The two charts here capture the sad and bedraggled state of our union. Since 1980 or so, we have endured a kind of Downton Abbey in reverse. Rather than empowering the middle classes, the top 2 percent of earners are sucking the vitality out of the country. Within just the past few weeks, we have discovered yet another symptom of this: the school-admissions scandal—millions of dollars paid to assure that a favorite child will be guaranteed a spot at a top university—just as the sons of the upper classes were assured of a place in the Etons and Harrows of Edwardian England.
As the charts make clear, the bosses are in charge of the economy. They’re breaking unions and skimping on overtime. They’ve been making boffo profits but they’re distributing them to their stockholders and executives. They may be hiring again, but the workers’ paychecks are still pretty thin.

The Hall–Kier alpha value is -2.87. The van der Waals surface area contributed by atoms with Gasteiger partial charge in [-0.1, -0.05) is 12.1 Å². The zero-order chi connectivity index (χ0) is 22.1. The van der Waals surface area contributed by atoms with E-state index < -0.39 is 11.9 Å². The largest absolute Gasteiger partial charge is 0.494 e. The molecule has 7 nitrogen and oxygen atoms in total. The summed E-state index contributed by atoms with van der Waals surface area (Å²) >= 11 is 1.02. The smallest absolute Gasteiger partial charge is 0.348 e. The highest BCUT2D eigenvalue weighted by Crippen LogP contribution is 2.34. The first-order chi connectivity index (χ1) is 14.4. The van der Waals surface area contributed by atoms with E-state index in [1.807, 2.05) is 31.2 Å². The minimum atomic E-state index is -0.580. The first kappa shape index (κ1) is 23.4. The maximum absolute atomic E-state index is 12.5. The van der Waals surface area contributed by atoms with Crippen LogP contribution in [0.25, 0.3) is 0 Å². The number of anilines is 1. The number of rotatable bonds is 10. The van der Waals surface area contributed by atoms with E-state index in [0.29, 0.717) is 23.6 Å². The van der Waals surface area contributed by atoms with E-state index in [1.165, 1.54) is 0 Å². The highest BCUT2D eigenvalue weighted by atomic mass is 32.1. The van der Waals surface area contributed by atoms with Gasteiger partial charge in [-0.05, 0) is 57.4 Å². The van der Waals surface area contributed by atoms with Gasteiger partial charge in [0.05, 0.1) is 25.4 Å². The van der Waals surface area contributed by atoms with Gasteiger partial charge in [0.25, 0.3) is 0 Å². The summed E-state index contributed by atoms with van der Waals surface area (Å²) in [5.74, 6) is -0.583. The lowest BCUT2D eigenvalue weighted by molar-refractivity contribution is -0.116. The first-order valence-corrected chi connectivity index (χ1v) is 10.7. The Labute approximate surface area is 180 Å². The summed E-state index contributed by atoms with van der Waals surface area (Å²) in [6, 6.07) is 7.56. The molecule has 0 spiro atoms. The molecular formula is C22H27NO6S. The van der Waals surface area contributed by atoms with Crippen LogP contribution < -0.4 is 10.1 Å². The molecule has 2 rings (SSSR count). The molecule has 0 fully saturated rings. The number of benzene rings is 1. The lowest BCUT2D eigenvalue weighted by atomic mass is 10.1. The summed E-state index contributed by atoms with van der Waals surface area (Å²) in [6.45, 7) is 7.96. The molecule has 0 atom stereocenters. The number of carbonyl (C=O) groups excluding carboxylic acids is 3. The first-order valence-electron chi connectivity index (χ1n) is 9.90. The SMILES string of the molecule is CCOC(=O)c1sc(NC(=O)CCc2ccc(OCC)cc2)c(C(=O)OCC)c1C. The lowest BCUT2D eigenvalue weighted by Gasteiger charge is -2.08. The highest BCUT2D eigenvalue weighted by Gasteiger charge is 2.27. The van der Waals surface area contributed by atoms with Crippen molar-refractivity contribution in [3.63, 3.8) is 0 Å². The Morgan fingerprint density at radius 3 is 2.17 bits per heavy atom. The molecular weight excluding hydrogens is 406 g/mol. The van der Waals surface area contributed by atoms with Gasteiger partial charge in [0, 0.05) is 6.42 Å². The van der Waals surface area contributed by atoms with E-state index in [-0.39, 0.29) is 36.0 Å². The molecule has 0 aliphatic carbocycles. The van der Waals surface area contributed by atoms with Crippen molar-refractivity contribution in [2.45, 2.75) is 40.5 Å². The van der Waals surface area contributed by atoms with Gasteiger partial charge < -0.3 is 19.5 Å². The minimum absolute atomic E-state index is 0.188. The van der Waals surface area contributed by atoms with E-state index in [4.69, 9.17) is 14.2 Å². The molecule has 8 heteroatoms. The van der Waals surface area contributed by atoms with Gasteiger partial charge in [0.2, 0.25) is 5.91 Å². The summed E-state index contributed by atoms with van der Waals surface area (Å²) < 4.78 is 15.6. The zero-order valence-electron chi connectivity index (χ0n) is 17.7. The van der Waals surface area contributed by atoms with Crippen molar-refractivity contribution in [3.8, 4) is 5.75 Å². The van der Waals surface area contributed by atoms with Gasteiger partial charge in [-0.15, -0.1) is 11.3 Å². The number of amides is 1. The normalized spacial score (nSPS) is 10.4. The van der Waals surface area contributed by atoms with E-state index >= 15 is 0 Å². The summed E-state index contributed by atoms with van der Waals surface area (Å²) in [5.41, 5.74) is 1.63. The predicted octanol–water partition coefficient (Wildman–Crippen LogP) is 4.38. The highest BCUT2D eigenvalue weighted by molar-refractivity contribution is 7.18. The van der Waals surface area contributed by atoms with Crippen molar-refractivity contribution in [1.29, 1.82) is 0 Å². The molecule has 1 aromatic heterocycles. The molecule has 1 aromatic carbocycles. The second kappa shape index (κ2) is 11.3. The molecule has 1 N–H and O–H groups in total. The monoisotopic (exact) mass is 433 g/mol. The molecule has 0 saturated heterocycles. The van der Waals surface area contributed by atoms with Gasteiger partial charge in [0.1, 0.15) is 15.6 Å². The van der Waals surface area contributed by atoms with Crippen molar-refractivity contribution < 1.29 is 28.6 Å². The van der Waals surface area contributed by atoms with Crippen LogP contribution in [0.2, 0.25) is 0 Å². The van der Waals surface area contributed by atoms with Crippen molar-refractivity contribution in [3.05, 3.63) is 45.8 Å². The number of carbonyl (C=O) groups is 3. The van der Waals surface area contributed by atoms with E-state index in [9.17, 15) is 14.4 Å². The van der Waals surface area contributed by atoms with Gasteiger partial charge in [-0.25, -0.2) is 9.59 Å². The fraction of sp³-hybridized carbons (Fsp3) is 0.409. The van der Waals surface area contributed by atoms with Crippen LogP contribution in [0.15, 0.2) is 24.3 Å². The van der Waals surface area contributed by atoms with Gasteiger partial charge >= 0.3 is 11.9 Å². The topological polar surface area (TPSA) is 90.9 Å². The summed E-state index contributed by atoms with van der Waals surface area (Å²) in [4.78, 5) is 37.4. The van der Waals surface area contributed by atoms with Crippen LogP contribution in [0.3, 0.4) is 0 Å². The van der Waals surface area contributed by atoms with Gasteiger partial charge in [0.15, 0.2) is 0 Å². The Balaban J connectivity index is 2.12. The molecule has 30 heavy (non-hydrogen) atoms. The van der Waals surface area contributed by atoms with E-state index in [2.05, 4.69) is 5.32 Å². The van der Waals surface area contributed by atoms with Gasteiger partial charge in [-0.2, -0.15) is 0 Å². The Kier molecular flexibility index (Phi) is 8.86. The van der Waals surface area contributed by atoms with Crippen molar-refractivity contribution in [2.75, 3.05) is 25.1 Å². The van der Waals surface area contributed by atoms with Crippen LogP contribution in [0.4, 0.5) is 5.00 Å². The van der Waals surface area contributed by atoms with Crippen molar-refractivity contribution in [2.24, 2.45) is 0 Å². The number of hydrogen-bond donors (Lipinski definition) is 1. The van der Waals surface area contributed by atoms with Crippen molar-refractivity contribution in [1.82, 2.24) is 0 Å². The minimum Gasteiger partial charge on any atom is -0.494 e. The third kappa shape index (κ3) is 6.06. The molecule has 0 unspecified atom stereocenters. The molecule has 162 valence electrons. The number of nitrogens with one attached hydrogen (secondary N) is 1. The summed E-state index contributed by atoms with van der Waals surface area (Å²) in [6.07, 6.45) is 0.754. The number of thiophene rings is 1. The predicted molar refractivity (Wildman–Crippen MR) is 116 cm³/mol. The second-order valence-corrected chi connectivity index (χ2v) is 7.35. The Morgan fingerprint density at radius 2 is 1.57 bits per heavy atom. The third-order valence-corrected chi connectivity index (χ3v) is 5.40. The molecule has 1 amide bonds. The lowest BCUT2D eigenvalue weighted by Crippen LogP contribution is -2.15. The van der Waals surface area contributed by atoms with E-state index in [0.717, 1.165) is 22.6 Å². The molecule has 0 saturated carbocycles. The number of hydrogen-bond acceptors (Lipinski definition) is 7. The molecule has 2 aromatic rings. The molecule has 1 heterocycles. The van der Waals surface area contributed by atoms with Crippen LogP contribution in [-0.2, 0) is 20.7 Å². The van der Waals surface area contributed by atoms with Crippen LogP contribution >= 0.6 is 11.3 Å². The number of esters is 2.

Enter Massachusetts Senator Elizabeth Warren, backed by a crack team of economists, with a fresh look at the problem and a bold proposal: a wealth tax. Wealth taxes have a bad reputation. They are hard to administer and manpower-intensive. But Warren’s proposal is intriguing. She proposes a wealth tax of 2 percent that kicks in when a fortune passes $50 million, with a step-up to 3 percent on wealth over $1 billion.
That is a very narrow target—only about 75,000 to 80,000 households, ensuring that only the truly wealthy will be affected. That should simplify administration, although the wealth-tax examiners will have to be drawn from an elite corps. Experience in other countries also suggests that there should be no exempted assets, for it would be too easy for a smart lawyer to ring-fence whole classes of assets from the clutches of the taxman.